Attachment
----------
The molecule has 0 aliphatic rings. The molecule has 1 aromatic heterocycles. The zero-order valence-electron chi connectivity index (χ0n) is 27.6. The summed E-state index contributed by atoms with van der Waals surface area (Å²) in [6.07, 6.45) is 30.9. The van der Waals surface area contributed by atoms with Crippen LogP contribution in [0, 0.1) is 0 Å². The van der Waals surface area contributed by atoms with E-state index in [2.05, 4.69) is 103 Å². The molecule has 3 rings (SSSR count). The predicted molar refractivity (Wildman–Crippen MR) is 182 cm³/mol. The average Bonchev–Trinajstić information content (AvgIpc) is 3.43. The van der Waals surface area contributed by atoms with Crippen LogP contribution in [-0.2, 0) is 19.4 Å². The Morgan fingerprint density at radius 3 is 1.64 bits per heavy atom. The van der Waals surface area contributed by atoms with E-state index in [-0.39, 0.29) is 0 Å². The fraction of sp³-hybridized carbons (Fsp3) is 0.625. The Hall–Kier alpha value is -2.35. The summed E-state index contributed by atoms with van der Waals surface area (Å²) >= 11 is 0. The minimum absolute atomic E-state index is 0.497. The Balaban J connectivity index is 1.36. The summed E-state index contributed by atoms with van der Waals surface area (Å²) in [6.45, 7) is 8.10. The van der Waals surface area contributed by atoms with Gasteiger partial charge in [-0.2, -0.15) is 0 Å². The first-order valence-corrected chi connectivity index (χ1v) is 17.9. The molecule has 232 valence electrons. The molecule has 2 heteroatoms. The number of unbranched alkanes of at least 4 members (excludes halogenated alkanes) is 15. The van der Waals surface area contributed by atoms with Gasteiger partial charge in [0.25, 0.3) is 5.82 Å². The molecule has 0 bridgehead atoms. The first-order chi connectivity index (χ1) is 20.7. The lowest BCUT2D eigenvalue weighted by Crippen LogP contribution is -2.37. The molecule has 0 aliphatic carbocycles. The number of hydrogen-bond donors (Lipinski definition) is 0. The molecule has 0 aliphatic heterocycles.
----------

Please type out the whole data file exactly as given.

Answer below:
The molecule has 0 aliphatic rings. The molecule has 1 aromatic heterocycles. The zero-order valence-electron chi connectivity index (χ0n) is 27.6. The summed E-state index contributed by atoms with van der Waals surface area (Å²) in [6.07, 6.45) is 30.9. The van der Waals surface area contributed by atoms with Crippen LogP contribution in [0, 0.1) is 0 Å². The van der Waals surface area contributed by atoms with E-state index in [2.05, 4.69) is 103 Å². The molecule has 3 rings (SSSR count). The predicted molar refractivity (Wildman–Crippen MR) is 182 cm³/mol. The average Bonchev–Trinajstić information content (AvgIpc) is 3.43. The van der Waals surface area contributed by atoms with Crippen LogP contribution in [-0.2, 0) is 19.4 Å². The Morgan fingerprint density at radius 3 is 1.64 bits per heavy atom. The van der Waals surface area contributed by atoms with E-state index in [-0.39, 0.29) is 0 Å². The fraction of sp³-hybridized carbons (Fsp3) is 0.625. The Hall–Kier alpha value is -2.35. The summed E-state index contributed by atoms with van der Waals surface area (Å²) >= 11 is 0. The minimum absolute atomic E-state index is 0.497. The Balaban J connectivity index is 1.36. The summed E-state index contributed by atoms with van der Waals surface area (Å²) in [6.45, 7) is 8.10. The van der Waals surface area contributed by atoms with Gasteiger partial charge in [-0.2, -0.15) is 0 Å². The first-order valence-corrected chi connectivity index (χ1v) is 17.9. The molecule has 232 valence electrons. The molecule has 2 heteroatoms. The number of unbranched alkanes of at least 4 members (excludes halogenated alkanes) is 15. The van der Waals surface area contributed by atoms with Gasteiger partial charge in [0.25, 0.3) is 5.82 Å². The molecule has 0 bridgehead atoms. The first-order chi connectivity index (χ1) is 20.7. The lowest BCUT2D eigenvalue weighted by Crippen LogP contribution is -2.37. The molecule has 0 aliphatic carbocycles. The number of hydrogen-bond donors (Lipinski definition) is 0. The molecule has 0 aliphatic heterocycles.